How Do You Jazz Fest?
It’s not too often that I’m able to write-up a blog post about a recent project so soon after having completed the photography, and it’s even less often that I’m able to post while the event that the work was created for is still happening, and the work is out on display. In most cases, the publishing of posts is delayed for months, because of the need to wait until the client has released the work to the public in whatever manner was intended. In other cases, it’s simply because the crafting of blog posts is delayed due to my own schedule of things. I really love having this opportunity to sit down today, and write a post while things are still fresh and relevant and happening!
Back in late April, (which seems like forever ago,) I had been awarded a really great photography project, and would be working with Rachel Spence, and a team of creatives from Roberts Communications, developing imagery that would be used in a campaign to advertise and support the 2015 Xerox Rochester International Jazz Festival. The photography would serve to illustrate the personalities of five different characters that were being fleshed-out for the 2015 campaign theme, How Do You Jazz Fest?
Each of the five characters being brought to life would represent some of the different approaches that people have to enjoying their time at Jazz Fest, and allows the audience to relate to the character that best fits their own personalities, or most closely shares in their Jazz Fest-related passions. What is it that gets you excited about Jazz Fest? The music? The social environment? The food? Just being out in the city on a gorgeous summer evening?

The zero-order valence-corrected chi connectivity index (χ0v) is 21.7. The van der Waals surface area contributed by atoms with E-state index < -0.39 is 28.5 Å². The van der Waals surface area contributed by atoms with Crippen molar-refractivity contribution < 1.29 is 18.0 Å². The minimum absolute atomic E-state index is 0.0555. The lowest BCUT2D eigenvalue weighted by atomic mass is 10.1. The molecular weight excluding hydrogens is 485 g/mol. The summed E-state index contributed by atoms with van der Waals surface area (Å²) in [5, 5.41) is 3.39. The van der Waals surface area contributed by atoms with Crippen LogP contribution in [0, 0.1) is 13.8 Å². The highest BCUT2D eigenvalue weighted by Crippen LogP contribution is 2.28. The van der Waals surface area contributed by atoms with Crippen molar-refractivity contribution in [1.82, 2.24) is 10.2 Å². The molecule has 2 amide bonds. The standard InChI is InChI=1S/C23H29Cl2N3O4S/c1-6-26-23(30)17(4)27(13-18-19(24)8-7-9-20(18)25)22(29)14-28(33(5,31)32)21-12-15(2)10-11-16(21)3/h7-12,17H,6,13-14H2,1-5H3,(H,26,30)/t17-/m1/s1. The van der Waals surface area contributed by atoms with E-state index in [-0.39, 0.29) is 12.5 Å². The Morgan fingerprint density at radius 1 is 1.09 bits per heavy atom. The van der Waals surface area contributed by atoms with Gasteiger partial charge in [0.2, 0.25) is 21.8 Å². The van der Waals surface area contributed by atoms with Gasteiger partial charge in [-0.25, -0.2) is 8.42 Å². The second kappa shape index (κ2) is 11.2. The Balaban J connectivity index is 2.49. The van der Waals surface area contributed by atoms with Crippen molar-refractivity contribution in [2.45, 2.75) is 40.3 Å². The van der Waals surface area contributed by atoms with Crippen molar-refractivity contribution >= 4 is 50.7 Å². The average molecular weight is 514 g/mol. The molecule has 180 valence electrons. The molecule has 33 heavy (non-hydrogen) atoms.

The schedule for making things happen was an aggressive one. We needed to pull a team together and get the work done within a pretty short period of time. I reached out to Carol Cieslinski, at PowerHouse 27 and began making arrangements for the casting, and locking-down the studio time we’d need for executing the photography. While Carol, at the studio was busy getting things arranged on her end, I began pulling in the rest of the production team – Hair & Makeup Stylist, Prop & Wardrobe Stylist, Photo-Assistants, and a Re-toucher for handling the post-production work.
We processed over 120 talent-type people through a 5-hour casting, and with the client team from Xerox present that evening, collaborating with the creative and account people from Roberts Communications, the choices in talent were narrowed down very quickly. Final decisions were made by the following afternoon, and I notified Carol, our Producer, who then began calling the talent agencies to let them know who we needed for the shoot, and when. Within a very brief period of time, through numerous phone-calls, e-mails and running around, everything we needed to have in place for the shoot was all squared-away, and we unloaded and deployed the cameras, lighting, and computer gear into the studio and settled in for three days of really enjoyable work!